How do you react to an artist who delivers an album chock-full of murderous references, who then concludes with a track asking if you could “try to be a little bit more happy?” That’s the challenge posed by 24-year-old Logan Seguin in the 8-track album, “Drone,” available via Bandcamp through Digitalis Recordings.
As the album title suggests, “Drone” draws upon the genre of the same name, and incorporates long, pulsating noises that could belong in a 2001: A Space Odyssey-type weightless environment where time stands still. However, “Drone” is not concerned with the universe beyond the stars; instead, it concentrates on the dark side of human nature.
The album builds dense buzzing synths around samples of dialogue primarily from horror films. For example, “Max Cady” is named for the villain in Cape Fear who terrorizes the family of the man responsible for sending him to prison. Track 3, “Dr. Loomis,” references the psychologist from the Halloween films, with the creepily slowed down speech describing “the devil” in Michael Myers’ six-year-old eyes. Similarly, “Mr. Grady,” “Annie” and “Patrick” incorporate quotes from The Shining, Misery and American Psycho.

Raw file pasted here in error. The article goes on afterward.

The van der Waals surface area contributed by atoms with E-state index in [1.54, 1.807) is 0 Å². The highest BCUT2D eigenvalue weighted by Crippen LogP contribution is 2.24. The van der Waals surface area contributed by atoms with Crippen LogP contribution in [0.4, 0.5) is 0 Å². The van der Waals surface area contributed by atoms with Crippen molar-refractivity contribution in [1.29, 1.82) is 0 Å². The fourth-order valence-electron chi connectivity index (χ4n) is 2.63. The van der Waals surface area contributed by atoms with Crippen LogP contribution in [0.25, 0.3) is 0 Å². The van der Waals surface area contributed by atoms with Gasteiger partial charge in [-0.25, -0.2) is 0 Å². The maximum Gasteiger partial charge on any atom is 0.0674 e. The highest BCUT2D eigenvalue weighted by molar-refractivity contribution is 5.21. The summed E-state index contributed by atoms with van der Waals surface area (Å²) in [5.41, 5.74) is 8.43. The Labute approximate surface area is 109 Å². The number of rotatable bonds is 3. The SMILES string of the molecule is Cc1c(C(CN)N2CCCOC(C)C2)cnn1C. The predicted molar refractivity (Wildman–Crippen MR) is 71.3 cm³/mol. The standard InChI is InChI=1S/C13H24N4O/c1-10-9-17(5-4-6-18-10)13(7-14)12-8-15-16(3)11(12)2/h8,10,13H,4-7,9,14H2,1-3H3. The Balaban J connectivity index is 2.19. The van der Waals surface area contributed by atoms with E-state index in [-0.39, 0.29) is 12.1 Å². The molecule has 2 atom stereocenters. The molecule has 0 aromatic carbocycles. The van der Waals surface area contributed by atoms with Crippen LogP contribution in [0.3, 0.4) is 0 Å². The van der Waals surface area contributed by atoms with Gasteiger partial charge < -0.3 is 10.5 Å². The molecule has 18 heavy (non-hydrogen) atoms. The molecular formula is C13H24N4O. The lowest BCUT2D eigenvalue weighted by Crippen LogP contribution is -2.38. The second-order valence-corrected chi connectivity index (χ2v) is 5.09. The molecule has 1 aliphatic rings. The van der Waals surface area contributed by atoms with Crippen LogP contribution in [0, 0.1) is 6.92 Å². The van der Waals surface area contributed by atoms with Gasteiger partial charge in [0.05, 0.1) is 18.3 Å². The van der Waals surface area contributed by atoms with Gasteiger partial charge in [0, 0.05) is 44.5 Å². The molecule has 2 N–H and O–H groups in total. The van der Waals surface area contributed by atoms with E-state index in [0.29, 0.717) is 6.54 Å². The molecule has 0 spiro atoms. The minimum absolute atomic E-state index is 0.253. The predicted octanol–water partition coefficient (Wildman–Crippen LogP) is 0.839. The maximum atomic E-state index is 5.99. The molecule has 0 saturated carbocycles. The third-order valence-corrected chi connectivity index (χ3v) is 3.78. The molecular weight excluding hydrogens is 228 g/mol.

While some sensitive listeners may require a dose of some happy top 40 to get the words from “Drone” out of his or her system, there’s something poetic about Logan’s decision to use such aggressive dialogue with minimalist noise. The deconstructed and exploratory nature of his music – where no shiny movie screens, fancy DP work, attractive actors, or popcorn are involved – makes hearing about stabbing, shooting, killing and dying all the more disturbing. Even ‘mainstream’ music seems to have desensitized listeners to such themes (how many people sing along to “Pumped Up Kicks” without thinking twice?).
The final “Drone” track, “Please…” is a departure from the rest of the album. This simultaneously sad and sweet ambient song offers up the only non-distorted voice pleading, “Would you please / just try to be / a little bit more happy with me / and one day maybe / I’ll be happy too.” In a way it’s as though Logan is taking five minutes to remind listeners that it’s time to cross back over into “normal” humanity.
In our correspondence, Logan, who hails from Michigan but moved to Los Angeles two years ago, alluded to frustrations over the sporadic completion of various projects. However, he is working on a new album – inspired by the pending birth of a friend’s child – that will be “positive and more upbeat” in opposition to the vibe of “Drone.” It seems that Logan Seguin is still honing in on what sound he’ll ultimately be known for, but at least he’s demonstrated that he’ll make the exploration worthwhile for listeners.